Jarso Maley Jallah, who assumed the position of Liberia’s Education Minister under such circumstances, is knowledgeable that the nation’s education sector faces compound-complex challenges, but highlighted the cause as low budgetary support to the sector.
Even though Boakai did not clearly explain how his administration would revamp the country’s fragile education sector, Jarso, during her confirmation hearing, was clear that much will be achieved if the Senate took into consideration the budgetary support for the sector.
Apparently, her expectation of buttressing the Liberian leader’s quest regarding reforming the educational sector, in terms of contribution to the ARREST agenda, Minister Jarso stressed that if Liberians are to feel advancement in the education system, it is much achievable with adequate budgetary support.
Statistically, the current national budgetary allocation to Education lingers between 11 percent to 14 percent annually, with the total percentage of government expenditure on education at 11.19 percent.
Min. Jallah promised to focus on strengthening learning outcomes in secondary education, especially in Science, Technology, Engineering, and Mathematics (STEM) subjects, adding, “We are committed to reducing the gender gap at all educational levels, both in terms of student enrolment and teacher recruitment, ensuring equal opportunities for all.”
Foreign Minister, Sarah Beysolow Nyanti’s observation is that rebranding Liberia’s foreign policy would be a challenging task amidst the many challenges facing the Ministry of Foreign Affairs (MoFA), a burden which seems contrary to President Boakai’s vision for Liberia’s Foreign Policy.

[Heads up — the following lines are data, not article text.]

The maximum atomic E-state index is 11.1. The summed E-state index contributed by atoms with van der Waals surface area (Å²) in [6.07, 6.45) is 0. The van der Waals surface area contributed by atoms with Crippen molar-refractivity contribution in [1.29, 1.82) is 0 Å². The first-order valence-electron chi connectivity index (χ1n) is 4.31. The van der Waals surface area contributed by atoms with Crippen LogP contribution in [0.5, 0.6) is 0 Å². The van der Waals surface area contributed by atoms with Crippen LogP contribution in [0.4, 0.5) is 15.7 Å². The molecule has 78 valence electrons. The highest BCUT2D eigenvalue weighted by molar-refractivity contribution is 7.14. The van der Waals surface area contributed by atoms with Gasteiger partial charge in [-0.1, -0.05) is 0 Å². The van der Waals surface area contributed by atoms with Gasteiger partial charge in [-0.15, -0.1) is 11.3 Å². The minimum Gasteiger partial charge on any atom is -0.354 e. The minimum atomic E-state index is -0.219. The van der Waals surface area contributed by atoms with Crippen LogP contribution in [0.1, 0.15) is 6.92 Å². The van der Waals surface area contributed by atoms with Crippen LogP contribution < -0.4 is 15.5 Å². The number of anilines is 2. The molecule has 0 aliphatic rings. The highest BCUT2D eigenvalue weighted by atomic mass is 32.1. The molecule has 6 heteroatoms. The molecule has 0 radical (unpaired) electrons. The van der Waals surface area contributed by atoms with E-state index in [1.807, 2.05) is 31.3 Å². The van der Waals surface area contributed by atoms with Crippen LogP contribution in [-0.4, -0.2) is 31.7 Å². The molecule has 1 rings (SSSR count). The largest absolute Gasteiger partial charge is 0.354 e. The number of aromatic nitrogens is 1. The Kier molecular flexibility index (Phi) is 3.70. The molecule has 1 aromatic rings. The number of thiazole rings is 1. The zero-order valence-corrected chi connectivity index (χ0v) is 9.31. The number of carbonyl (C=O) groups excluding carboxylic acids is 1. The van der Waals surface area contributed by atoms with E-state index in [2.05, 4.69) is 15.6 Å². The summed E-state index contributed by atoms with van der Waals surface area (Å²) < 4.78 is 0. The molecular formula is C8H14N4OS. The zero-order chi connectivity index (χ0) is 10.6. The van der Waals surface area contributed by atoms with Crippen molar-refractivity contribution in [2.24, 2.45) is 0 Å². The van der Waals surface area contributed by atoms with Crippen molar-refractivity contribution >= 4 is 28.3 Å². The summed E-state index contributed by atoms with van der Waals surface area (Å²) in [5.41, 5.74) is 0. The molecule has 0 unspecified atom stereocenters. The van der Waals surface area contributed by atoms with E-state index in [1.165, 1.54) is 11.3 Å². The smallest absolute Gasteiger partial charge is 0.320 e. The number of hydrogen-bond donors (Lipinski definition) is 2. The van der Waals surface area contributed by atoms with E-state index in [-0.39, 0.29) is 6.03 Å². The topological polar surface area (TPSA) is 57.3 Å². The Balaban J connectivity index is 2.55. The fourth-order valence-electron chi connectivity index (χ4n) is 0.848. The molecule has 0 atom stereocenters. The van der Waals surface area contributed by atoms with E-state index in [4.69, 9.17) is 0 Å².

President Boakai, who does not see a far-fetched improvement in the foreign sector, said Liberia will continue to foster cordial relationships with other countries among the comity of nations, as he boasts of maintaining current membership with multilateral organizations like the United Nations, ECOWAS, Mano River Union, and the African Union.
He added that his administration will continue to pursue a policy of good neighborliness as Liberia maintains peaceful coexistence with its immediate neighbors, noting, “As a nation with a proud history of regional leadership, Liberia’s stance among the comity of nations is undermined when we fail to meet our obligations as a sovereign state.”
However, one of her most achievable moves since her ascendency to the Foreign Ministry is to ensure that the rules and regulations of the foreign service manual are upheld, as well as improve the living and working conditions of those in foreign missions; something President Boakai stressed his government will work with the Legislature to ensure their arrears are settled.
She set up a special committee tasked to review concerns and challenges raised by Foreign Missions. The committee’s role is to probe the recent placement of Foreign Service Officers to their various Missions between July 2023 and February 2024.